Just a few days more and the 2016 election will finally be a memory, or would it be more like a nightmare?
Regardless of who wins, the aftermath will be … interesting. And the end can’t come soon enough. The staggering level of election fatigue experienced by Americans is unprecedented.
Back in July a Pew survey reported that people were already suffering from election coverage fatigue. It showed, unquestionable evidence that people are just tired of it all – and that was four months ago. Today, it’s much worse. This column is even an example of a sort of election coverage so even if the content is not focused directly on the campaign, it’s probably related in some fashion.
So the question is, what will it be like in the days immediately following November 8? Sadly, it’s not going to be that much different. Sure, the campaign ads will be gone, but the news coverage and social media barrage is certain to continue. Sore losers, gloating winners and conspiracy mongers proclaiming a rigged system will hammer the media with discourse – again.
Having some kind of melt down at the other side of the election isn’t going to help anyone. It’s going to play out however it does and everyone’s going to have to live with the result, like it or not.
The real trick is going to be recovering from all of this and just letting the aftermath roll off somehow. Suddenly the words to that nauseatingly repetitive Disney song waft through the air, “let it go, let it go.” And that’s exactly what people need to try to do.
For those suffering from election overload, it might not be so easy. So here’s some advice on how to deal with that post-election meltdown. First, and yes, it must be said again, let it go.
Next, avoid the media for a bit. Taking a break from the hype will really help. People seemed to be trying to do this during the campaign but that proved more difficult than initially thought. Of course that includes steering clear of social media for a few days as well particularly Facebook and Twitter.
Calming, more relaxing activities are always a good idea when stress has taken over. Consider an autumn hike, long bike ride or just get outdoors in whatever manner possible, but leave the smart phone behind.
Reconnecting with family and friends would help as well, particularly if there’s been animosity from the election. This campaign has torn holes in relationships of all types and, if possible, people should try to mend those rifts. Keep in mind, avoiding any discussions of politics is probably the best idea here as well.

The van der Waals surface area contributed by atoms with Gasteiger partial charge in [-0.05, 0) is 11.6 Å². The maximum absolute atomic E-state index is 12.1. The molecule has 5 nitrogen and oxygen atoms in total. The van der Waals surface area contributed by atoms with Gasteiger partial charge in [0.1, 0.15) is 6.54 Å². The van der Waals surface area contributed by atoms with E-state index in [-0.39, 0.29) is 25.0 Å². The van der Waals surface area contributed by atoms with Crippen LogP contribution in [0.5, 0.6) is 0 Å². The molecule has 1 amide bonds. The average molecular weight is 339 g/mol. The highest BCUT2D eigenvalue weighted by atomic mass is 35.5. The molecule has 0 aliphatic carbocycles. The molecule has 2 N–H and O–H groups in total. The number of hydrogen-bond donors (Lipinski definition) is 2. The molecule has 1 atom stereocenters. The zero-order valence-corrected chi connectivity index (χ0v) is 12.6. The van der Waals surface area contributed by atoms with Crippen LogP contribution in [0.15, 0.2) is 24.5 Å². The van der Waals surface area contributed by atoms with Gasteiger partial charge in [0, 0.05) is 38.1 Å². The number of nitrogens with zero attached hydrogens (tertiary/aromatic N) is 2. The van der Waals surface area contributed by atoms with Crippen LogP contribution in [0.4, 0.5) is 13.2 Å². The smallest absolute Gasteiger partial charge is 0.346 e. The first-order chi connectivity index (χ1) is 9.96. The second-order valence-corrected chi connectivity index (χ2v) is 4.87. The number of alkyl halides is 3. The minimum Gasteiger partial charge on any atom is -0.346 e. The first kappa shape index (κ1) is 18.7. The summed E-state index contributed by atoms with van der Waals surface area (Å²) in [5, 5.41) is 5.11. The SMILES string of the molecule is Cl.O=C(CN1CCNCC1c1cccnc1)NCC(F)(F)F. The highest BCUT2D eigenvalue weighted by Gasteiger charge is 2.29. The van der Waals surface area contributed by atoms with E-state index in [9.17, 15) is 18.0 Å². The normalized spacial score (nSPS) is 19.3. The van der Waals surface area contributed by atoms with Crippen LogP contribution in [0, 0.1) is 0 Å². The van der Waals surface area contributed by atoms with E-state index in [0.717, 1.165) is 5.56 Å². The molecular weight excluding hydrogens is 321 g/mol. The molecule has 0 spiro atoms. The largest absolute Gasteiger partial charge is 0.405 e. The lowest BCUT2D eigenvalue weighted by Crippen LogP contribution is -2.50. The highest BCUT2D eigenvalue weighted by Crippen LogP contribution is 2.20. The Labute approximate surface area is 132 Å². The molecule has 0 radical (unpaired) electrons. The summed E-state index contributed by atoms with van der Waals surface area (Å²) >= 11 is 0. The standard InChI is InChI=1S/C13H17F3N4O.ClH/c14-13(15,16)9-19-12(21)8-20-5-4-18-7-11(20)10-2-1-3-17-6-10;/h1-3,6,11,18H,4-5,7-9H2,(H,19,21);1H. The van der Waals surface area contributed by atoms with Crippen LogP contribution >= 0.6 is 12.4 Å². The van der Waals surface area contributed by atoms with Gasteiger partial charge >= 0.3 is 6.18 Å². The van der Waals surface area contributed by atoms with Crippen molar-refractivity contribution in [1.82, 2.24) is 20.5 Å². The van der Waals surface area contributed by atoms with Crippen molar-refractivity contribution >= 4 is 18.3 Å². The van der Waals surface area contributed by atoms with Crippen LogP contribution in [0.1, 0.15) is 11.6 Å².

It might not be easy, however. Where politics is concerned, people can be driven by deep, emotional convictions. It might not be easy to push past ideological differences to regain a previous relationship condition. It’s worth the try, though, if everyone is willing.
In the end, nothing about any election, particularly this one, is worth losing family and friends. So make the effort to mend fences if possible.
There is also the matter of personal stress and worry. The 2016 campaign has revealed one thing about the country; Americans are frightened for the future – no matter who is in the Oval Office. There is an equal amount of fear on either side of the political divide.
Most of the fear is unwarranted, however, blown out of proportion by the campaigns and the media. People need to look around and focus on the immediate issues that affect them and stop obsessing over the areas that are completely out of personal control.
On a final note, keep in mind that holiday stress is just around the corner as well. It might be wise to consider how to emotionally and mentally detox a bit before all of that happens. Especially considering how much political talk there is likely to be at family gatherings this year.
As previously mentioned, just because the election is over, that doesn’t mean people are doing talking about it. The best anyone can do is steer clear and give emotions and anxiety a chance to cool down.
Gery L. Deer is an independent columnist and business writer. Deer In Headlines is distributed by GLD Enterprises Communications, Ltd. More at deerinheadlines.com
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